Secondly,

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MySQL Focuses on Community
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Post Summary: An apology with a lesson.

When Steve Curry contacted me just after the MySQL Conference and Expo asking me if I’d be interested in a community roundtable, I was excited. Not just because Steve Curry brought me an inflatable pink dolphin after I squee‘d that I needed one, although I never forget when someone does me a favor.

However, a few weeks ago it seemed like the event was more of a PR gathering than a community roundtable. I was disappointed, and told Steve as much.

And then, one of two things happened:

1) My concerns were brought up, discussed and folks decided a roundtable involving community was a good idea;
or
2) I had come up with two different pictures of the event in my mind, based on my expectations of

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Twitter Should Get Back to Basics
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Twitter has had many outages recently. On May 17th, 2008 http://blog.twitter.com/2007/05/devils-in-details.html was posted and says:

What went wrong? We checked in code to provide more accurate pagination, to better distribute and optimize our messaging system?basically we just kept tweaking when we should have called it a day. Details are great but getting too caught up in them is a mistake. I’ve been CEO of Twitter for two months now and this an awesome lesson learned. We’re seeing the bigger picture and Twitter is back. Please contact us if something isn’t working right (with Twitter that is).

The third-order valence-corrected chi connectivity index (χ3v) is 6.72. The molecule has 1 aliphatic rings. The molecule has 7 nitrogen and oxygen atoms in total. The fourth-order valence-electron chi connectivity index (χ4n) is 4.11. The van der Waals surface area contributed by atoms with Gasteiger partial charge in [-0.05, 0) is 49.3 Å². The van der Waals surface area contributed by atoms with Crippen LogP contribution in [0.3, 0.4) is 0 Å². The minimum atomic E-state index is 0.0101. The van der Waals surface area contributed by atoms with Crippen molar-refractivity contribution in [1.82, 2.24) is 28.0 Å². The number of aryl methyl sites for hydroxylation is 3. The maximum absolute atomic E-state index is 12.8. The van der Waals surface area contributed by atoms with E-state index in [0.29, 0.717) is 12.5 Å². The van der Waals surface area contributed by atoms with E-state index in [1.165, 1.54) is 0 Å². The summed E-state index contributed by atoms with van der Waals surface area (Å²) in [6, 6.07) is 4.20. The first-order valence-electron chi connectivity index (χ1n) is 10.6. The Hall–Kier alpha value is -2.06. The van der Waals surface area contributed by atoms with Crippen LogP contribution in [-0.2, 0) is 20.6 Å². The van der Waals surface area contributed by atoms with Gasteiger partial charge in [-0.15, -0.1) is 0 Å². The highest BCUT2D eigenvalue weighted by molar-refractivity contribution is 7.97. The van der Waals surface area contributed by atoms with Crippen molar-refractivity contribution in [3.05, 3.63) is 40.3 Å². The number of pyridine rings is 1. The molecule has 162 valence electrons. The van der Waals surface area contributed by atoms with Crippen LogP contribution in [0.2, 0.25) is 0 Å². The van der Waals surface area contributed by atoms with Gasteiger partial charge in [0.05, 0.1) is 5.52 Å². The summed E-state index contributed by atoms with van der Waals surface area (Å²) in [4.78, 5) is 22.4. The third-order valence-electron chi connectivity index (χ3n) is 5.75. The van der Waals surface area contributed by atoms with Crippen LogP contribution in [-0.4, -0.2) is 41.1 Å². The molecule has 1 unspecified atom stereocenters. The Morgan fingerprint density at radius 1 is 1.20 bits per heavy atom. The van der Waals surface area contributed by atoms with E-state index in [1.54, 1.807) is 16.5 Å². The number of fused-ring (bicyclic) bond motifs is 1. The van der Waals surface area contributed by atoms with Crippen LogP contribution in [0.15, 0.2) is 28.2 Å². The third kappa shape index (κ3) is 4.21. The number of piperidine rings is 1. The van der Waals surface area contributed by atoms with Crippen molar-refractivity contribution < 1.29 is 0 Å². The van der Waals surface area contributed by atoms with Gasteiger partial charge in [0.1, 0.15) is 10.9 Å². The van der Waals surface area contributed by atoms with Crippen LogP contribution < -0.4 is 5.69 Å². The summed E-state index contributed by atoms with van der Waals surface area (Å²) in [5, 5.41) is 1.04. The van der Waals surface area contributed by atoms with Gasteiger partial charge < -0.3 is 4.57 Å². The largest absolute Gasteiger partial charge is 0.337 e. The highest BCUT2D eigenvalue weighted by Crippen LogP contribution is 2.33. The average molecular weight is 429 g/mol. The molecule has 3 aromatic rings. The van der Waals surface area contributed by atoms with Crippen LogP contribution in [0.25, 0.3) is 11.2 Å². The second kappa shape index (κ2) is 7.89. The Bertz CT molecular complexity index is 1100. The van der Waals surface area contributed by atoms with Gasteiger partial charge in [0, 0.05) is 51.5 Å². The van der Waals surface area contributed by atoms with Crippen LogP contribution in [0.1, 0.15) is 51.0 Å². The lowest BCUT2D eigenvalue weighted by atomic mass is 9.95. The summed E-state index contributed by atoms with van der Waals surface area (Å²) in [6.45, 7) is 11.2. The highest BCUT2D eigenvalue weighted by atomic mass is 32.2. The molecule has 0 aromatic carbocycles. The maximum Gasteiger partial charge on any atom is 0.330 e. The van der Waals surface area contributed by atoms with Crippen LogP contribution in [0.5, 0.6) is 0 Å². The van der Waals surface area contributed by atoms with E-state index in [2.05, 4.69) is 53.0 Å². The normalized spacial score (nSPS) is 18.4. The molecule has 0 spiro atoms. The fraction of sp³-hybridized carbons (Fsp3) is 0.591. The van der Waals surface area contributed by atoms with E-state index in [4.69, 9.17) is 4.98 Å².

(in other news, that post was made on May 17th and does not show up on http://blog.twitter.com, which it should, between the May 16th and May

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MySQL Website a Reflection of Values
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I understand that MySQL as a company wants to recruit paying customers. However, as a community user I have a hard time finding what I want on the MySQL website. Today’s frustration is brought to you by trying to find the documentation.

Go ahead, hit http://www.mysql.com (http://www.mysql.com). From there, where do you go to find the documentation?

It’s not Services, not even Services -> Support.

According to Products, the community server is not even a product. How is a potential new user, who wants to learn about MySQL, supposed to know a community version exists? Here are the products listed on the Products page:

MySQL Enterprise
MySQL Enterprise Monitor
MySQL Cluster
MySQL Embedded Database
MySQL Database Drivers
MySQL Database Tools

Where’s “MySQL Database” on that list?






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10 Newer Entries Showing entries 91 to 100 of 255 10 Older Entries